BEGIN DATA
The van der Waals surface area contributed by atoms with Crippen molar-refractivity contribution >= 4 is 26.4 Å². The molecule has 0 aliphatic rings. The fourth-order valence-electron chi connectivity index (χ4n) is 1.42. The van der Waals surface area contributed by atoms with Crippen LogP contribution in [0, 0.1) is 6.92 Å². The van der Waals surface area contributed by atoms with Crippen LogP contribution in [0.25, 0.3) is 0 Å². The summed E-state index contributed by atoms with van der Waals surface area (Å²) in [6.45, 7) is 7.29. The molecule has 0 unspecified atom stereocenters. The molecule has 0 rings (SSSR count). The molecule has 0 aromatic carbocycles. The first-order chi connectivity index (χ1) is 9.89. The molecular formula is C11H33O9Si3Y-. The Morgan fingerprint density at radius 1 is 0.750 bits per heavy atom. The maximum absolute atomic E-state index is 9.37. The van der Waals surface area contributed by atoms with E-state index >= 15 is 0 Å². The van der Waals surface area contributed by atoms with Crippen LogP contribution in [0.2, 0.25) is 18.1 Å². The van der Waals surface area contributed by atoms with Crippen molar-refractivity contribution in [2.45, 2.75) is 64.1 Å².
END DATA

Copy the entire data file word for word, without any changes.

The van der Waals surface area contributed by atoms with Crippen molar-refractivity contribution >= 4 is 26.4 Å². The molecule has 0 aliphatic rings. The fourth-order valence-electron chi connectivity index (χ4n) is 1.42. The van der Waals surface area contributed by atoms with Crippen LogP contribution in [0, 0.1) is 6.92 Å². The van der Waals surface area contributed by atoms with Crippen LogP contribution in [0.25, 0.3) is 0 Å². The summed E-state index contributed by atoms with van der Waals surface area (Å²) in [6.45, 7) is 7.29. The molecule has 0 unspecified atom stereocenters. The molecule has 0 rings (SSSR count). The molecule has 0 aromatic carbocycles. The first-order chi connectivity index (χ1) is 9.89. The molecular formula is C11H33O9Si3Y-. The Morgan fingerprint density at radius 1 is 0.750 bits per heavy atom. The maximum absolute atomic E-state index is 9.37. The van der Waals surface area contributed by atoms with E-state index >= 15 is 0 Å². The van der Waals surface area contributed by atoms with Crippen LogP contribution in [0.2, 0.25) is 18.1 Å². The van der Waals surface area contributed by atoms with Crippen molar-refractivity contribution in [2.45, 2.75) is 64.1 Å².